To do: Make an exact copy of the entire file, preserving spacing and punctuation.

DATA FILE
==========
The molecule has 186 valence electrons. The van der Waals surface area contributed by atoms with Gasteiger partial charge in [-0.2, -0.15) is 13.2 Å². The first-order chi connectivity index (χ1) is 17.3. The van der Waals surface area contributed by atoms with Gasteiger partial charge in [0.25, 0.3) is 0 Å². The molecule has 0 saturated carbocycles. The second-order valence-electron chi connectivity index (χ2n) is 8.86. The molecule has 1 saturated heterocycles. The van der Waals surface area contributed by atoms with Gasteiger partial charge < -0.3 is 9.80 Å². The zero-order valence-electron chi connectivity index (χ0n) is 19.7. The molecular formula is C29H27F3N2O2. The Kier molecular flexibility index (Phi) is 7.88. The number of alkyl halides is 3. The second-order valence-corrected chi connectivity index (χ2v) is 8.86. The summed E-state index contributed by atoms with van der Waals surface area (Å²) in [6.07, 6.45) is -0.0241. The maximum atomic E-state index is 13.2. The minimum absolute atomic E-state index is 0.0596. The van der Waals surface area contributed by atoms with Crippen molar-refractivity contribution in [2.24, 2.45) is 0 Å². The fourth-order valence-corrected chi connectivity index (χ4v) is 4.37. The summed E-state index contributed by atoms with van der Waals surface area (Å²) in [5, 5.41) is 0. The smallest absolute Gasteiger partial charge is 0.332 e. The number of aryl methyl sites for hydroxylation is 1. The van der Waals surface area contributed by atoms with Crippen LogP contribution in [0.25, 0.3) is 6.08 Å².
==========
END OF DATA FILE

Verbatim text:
The molecule has 186 valence electrons. The van der Waals surface area contributed by atoms with Gasteiger partial charge in [-0.2, -0.15) is 13.2 Å². The first-order chi connectivity index (χ1) is 17.3. The van der Waals surface area contributed by atoms with Gasteiger partial charge in [0.25, 0.3) is 0 Å². The molecule has 0 saturated carbocycles. The second-order valence-electron chi connectivity index (χ2n) is 8.86. The molecule has 1 saturated heterocycles. The van der Waals surface area contributed by atoms with Gasteiger partial charge < -0.3 is 9.80 Å². The zero-order valence-electron chi connectivity index (χ0n) is 19.7. The molecular formula is C29H27F3N2O2. The Kier molecular flexibility index (Phi) is 7.88. The number of alkyl halides is 3. The second-order valence-corrected chi connectivity index (χ2v) is 8.86. The summed E-state index contributed by atoms with van der Waals surface area (Å²) in [6.07, 6.45) is -0.0241. The maximum atomic E-state index is 13.2. The minimum absolute atomic E-state index is 0.0596. The van der Waals surface area contributed by atoms with Crippen molar-refractivity contribution in [2.24, 2.45) is 0 Å². The fourth-order valence-corrected chi connectivity index (χ4v) is 4.37. The summed E-state index contributed by atoms with van der Waals surface area (Å²) in [5, 5.41) is 0. The smallest absolute Gasteiger partial charge is 0.332 e. The number of aryl methyl sites for hydroxylation is 1. The van der Waals surface area contributed by atoms with Crippen LogP contribution in [0.25, 0.3) is 6.08 Å².